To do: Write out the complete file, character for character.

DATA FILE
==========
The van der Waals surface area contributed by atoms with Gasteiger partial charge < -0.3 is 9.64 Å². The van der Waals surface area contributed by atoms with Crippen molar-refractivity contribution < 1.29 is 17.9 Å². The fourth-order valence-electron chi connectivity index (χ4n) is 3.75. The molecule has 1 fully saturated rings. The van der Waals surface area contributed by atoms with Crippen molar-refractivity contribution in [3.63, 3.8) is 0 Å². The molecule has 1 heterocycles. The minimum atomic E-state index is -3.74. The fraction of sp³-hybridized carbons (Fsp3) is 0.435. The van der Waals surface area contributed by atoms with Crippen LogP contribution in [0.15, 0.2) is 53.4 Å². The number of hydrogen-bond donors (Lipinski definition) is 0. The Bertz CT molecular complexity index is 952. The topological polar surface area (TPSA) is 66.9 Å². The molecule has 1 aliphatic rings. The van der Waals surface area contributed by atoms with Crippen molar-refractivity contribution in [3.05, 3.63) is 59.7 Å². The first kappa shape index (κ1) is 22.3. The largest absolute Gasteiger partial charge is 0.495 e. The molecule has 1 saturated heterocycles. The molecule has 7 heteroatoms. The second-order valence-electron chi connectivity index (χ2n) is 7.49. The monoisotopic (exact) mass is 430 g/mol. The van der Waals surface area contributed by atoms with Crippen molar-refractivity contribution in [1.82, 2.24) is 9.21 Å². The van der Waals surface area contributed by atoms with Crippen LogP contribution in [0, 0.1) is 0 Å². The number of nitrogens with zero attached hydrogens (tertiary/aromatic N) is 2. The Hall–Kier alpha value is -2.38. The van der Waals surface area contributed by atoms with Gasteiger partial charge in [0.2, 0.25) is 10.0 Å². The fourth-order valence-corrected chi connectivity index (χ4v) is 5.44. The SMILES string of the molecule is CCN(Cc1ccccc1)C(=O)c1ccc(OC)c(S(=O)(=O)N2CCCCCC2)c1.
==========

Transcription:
The van der Waals surface area contributed by atoms with Gasteiger partial charge < -0.3 is 9.64 Å². The van der Waals surface area contributed by atoms with Crippen molar-refractivity contribution < 1.29 is 17.9 Å². The fourth-order valence-electron chi connectivity index (χ4n) is 3.75. The molecule has 1 fully saturated rings. The van der Waals surface area contributed by atoms with Crippen molar-refractivity contribution in [3.63, 3.8) is 0 Å². The molecule has 1 heterocycles. The minimum atomic E-state index is -3.74. The fraction of sp³-hybridized carbons (Fsp3) is 0.435. The van der Waals surface area contributed by atoms with Crippen LogP contribution in [0.15, 0.2) is 53.4 Å². The number of hydrogen-bond donors (Lipinski definition) is 0. The Bertz CT molecular complexity index is 952. The topological polar surface area (TPSA) is 66.9 Å². The molecule has 1 aliphatic rings. The van der Waals surface area contributed by atoms with Crippen molar-refractivity contribution in [3.05, 3.63) is 59.7 Å². The first kappa shape index (κ1) is 22.3. The largest absolute Gasteiger partial charge is 0.495 e. The molecule has 1 saturated heterocycles. The molecule has 7 heteroatoms. The second-order valence-electron chi connectivity index (χ2n) is 7.49. The monoisotopic (exact) mass is 430 g/mol. The van der Waals surface area contributed by atoms with Crippen molar-refractivity contribution in [1.82, 2.24) is 9.21 Å². The van der Waals surface area contributed by atoms with Crippen LogP contribution in [0, 0.1) is 0 Å². The number of nitrogens with zero attached hydrogens (tertiary/aromatic N) is 2. The Hall–Kier alpha value is -2.38. The van der Waals surface area contributed by atoms with Gasteiger partial charge in [0.2, 0.25) is 10.0 Å². The fourth-order valence-corrected chi connectivity index (χ4v) is 5.44. The SMILES string of the molecule is CCN(Cc1ccccc1)C(=O)c1ccc(OC)c(S(=O)(=O)N2CCCCCC2)c1.